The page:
Where there's Arms-Deal Muck there's Bound to be Top Brass
|Date||March 2003, Issue 45|
Lieutenant General Lambert Moloi of the SANDF is also a director of state owned arms manufacturer Denel. He is chairman of Schabir Shaik's controversial company African Defence Systems (ADS) as well, and, of course, brother-in-law of the late great Joe Modise, minister of defence at the time when everything that matters on the arms acquisition front was happening.
He is, on top of all that, owner and chairman of Futuristic Business Solutions, a company set to benefit handsomely from the arms procurement programme, thanks, among other things, to the company's 20% shareholding in ADS.
Now General Moloi's recently concluded deal with Denel to acquire premises for FBS has raised eyebrows.
FBS's new offices were built by and purchased from Denel Properties and are ideally situated for and international arms dealer of Moloi's stature - next to Denel's offices and close to the state's arms acquisition operation, Armscor.
The Public Service Accountability Monitor - an NGO based at Rhodes university - has asked the minister of public enterprises to investigate the deal. Repeated attempts to contact Moloi for comment failed. His personal assistant said he was tied up in meetings and could not be reached "by any means".
Jacob Kriel, executive manager of finance and human resources at Denel Properties, seemed surprised that noseweek had the papers relating to the sale, and insisted Moloi would have paid the normal market price for the property. Kriel told noseweek that Denel Properties always dealt through an estate agent when conducting property transactions, and that its internal audit process would pick up irregularities.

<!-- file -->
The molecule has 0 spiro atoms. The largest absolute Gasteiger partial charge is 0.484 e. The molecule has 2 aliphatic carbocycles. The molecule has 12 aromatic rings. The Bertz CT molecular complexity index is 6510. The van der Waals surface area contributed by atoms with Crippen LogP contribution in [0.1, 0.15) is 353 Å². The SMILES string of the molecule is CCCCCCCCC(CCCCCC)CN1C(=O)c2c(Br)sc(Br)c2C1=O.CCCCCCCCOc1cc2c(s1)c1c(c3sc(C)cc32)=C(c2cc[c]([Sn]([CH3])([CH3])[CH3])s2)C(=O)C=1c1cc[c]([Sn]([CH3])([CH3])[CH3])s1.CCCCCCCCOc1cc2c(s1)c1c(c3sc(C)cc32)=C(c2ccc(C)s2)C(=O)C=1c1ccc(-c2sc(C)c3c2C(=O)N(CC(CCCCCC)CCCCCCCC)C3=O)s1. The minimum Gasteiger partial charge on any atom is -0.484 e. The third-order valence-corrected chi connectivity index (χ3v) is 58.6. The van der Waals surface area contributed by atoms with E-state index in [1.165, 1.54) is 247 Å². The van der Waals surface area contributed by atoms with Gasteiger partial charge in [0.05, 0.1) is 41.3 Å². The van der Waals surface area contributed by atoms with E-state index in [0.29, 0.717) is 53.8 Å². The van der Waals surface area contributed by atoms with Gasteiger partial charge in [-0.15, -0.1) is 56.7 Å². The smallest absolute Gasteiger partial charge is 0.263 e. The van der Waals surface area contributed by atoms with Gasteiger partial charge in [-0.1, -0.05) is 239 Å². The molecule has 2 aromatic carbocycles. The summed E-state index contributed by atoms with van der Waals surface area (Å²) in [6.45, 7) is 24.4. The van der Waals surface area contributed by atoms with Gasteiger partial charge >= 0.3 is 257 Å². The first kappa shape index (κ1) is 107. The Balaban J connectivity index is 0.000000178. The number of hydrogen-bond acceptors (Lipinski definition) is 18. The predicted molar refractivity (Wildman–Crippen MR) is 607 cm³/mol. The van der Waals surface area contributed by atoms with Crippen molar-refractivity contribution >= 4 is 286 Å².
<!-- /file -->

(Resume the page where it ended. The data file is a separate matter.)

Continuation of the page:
The deed of sale shows that the property in Castle Park was sold to Moloi's company for R2 973 000. No estate agent was involved. General Moloi sits on Denel's internal audit committee.
FBS lies at the heart of investigations into alleged arms deal corruption involving Deputy President Jacob Zuma.
Late last year, FBS accountant and shareholding Ian Pierce was arrested and charged after failing to hand over documents relating to shareholding in FBS.
Pierce claimed the documents had simply been lost and was found not guilty by the Pretoria commercial crimes court. However, the Scorpions suspected Pierce of secretly holding shares by proxy for Zuma.
In secret court papers filed in August 2001 the Scorpions alleged that Zuma had tried to secure a R500 000 annual payment from a Shik company - "until such time as dividends are paid." The Scorpions suspected that Zuma secretly held shares in one of Shaik's companies and, on this basis, obtained warrants to search ADS and FBS offices.
Zuma has repeatedly protested his innocence, and President Mbeki has declined to institute a formal enquiry.
Dr Gavin Woods, who at the time of the property deal was chairman of parliament's standing committee on public accounts, said: "These latest revelations simply add another few pieces to the big story of the arms deal - which was about how people in high places used the deal to enrich themselves at the expense of the South African public. I have a growing confidence that the fuller extents of this truth will emerge in time."
With acknowledgement to Noseweek.